Sacral Nerve Stimulation
Medically reviewed by Drugs.com. Last updated on Aug 31, 2022.
What I need to know about sacral nerve stimulation?
Sacral nerve stimulation (SNS) is treatment for urinary retention without blockage, overactive bladder symptoms, and fecal incontinence. Overactive bladder symptoms include urinary urge incontinence and urinary frequency. Electrical impulses are sent directly to the sacral nerves to improve or restore bladder or bowel function. Sacral nerves are in your lower back. They control anus, rectum, and bladder functioning. SNS is done when medicine and behavior therapy do not help improve symptoms. Implantation of an SNS includes 2 stages. The first stage is a trial phase to see if SNS will improve your symptoms. The second stage involves implanting the stimulator.
How do I prepare for sacral nerve stimulation?
Your healthcare provider will talk to you about how to prepare for each stage of this procedure. He or she may tell you not to eat or drink anything after midnight on the day of your procedure. He or she will tell you what medicines to take or not take on the day of your surgery. You may be given an antibiotic through your IV to help prevent a bacterial infection.
What will happen during the first stage of SNS?
You may be given general anesthesia to keep you asleep and free from pain during the procedure. You may instead be given local anesthesia to numb the procedure area. With local anesthesia, you may still feel pressure or pushing during the procedure, but you should not feel any pain. You will be placed on your stomach. A small incision will be made in your upper buttock. A temporary or permanent lead is placed into your lower back, through to your sacral nerves. Your incision will be closed with surgical glue or tape. The lead is connected to an external stimulator. Electrical impulses will be sent to the lead to stimulate your sacral nerves. The lead may be left in place for up to 4 weeks.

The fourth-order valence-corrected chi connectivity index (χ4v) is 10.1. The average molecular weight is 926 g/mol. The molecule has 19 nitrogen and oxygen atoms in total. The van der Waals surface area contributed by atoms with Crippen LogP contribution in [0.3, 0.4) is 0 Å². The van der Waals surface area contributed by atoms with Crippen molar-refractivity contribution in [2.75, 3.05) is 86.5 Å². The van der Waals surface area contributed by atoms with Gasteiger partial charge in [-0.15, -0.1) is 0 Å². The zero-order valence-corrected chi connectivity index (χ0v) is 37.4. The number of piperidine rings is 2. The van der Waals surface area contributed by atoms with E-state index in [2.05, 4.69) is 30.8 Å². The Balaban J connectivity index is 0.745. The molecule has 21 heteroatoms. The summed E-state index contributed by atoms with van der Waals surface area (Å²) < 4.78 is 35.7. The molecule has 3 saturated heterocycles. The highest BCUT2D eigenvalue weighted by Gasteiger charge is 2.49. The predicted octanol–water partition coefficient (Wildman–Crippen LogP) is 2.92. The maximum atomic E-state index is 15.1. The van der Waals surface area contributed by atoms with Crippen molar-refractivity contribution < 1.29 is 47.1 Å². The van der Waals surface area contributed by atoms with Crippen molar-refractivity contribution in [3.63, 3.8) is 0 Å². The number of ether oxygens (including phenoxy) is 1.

What will happen after the first stage of SNS?
You will be asked to keep a record of your symptoms and bladder or bowel function. You will be able to return to your usual daily activities after the procedure. You may be asked to avoid high-impact physical activities during the time that you have an external stimulator in place.
What will happen during the second stage of SNS?
You may be given general anesthesia to keep you asleep and free from pain during the procedure. You may instead be given local anesthesia to numb the procedure area. With local anesthesia, you may still feel pressure or pushing during the procedure, but you should not feel any pain. You will be placed on your stomach. Your healthcare provider will reopen the incision that was made during the first stage. A space is made just under your skin. The stimulator is connected to a permanent lead. Then, the stimulator is placed into the space and the space is closed with stitches. You will be given a programming device to adjust and turn the stimulator off and on as needed.
What are the risks of SNS?
You may have pain, discomfort and infection in the area where the stimulator was implanted. You may have an allergic reaction to the materials that the lead or stimulator is made from. You may have pain or feel a shock during stimulation. The lead may move and you may need to have the procedure done again. You cannot have an MRI of your abdomen or pelvis if you have a stimulator implanted. An MRI can cause the leads to heat up and cause problems with your stimulator. You may set off metal detectors at airports or theft detectors in stores.
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